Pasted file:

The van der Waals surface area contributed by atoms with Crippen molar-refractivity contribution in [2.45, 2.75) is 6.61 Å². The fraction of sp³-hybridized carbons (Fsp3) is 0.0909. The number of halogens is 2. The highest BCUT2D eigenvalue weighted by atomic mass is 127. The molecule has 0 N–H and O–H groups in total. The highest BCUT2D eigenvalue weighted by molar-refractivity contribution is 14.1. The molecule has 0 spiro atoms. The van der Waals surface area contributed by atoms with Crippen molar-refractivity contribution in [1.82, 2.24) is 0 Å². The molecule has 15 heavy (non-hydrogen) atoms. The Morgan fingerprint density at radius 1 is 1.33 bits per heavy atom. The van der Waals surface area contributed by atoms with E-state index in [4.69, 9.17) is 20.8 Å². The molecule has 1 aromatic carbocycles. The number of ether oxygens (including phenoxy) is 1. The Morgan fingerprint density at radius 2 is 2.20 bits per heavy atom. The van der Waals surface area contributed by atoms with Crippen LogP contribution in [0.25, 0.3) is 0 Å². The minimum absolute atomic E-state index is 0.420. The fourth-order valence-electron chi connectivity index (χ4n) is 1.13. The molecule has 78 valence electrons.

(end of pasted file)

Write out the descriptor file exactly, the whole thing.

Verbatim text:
The van der Waals surface area contributed by atoms with Crippen molar-refractivity contribution in [2.45, 2.75) is 6.61 Å². The fraction of sp³-hybridized carbons (Fsp3) is 0.0909. The number of halogens is 2. The highest BCUT2D eigenvalue weighted by atomic mass is 127. The molecule has 0 N–H and O–H groups in total. The highest BCUT2D eigenvalue weighted by molar-refractivity contribution is 14.1. The molecule has 0 spiro atoms. The van der Waals surface area contributed by atoms with Crippen molar-refractivity contribution in [1.82, 2.24) is 0 Å². The molecule has 15 heavy (non-hydrogen) atoms. The Morgan fingerprint density at radius 1 is 1.33 bits per heavy atom. The van der Waals surface area contributed by atoms with E-state index in [4.69, 9.17) is 20.8 Å². The molecule has 1 aromatic carbocycles. The number of ether oxygens (including phenoxy) is 1. The Morgan fingerprint density at radius 2 is 2.20 bits per heavy atom. The van der Waals surface area contributed by atoms with Crippen LogP contribution in [0.25, 0.3) is 0 Å². The minimum absolute atomic E-state index is 0.420. The fourth-order valence-electron chi connectivity index (χ4n) is 1.13. The molecule has 78 valence electrons.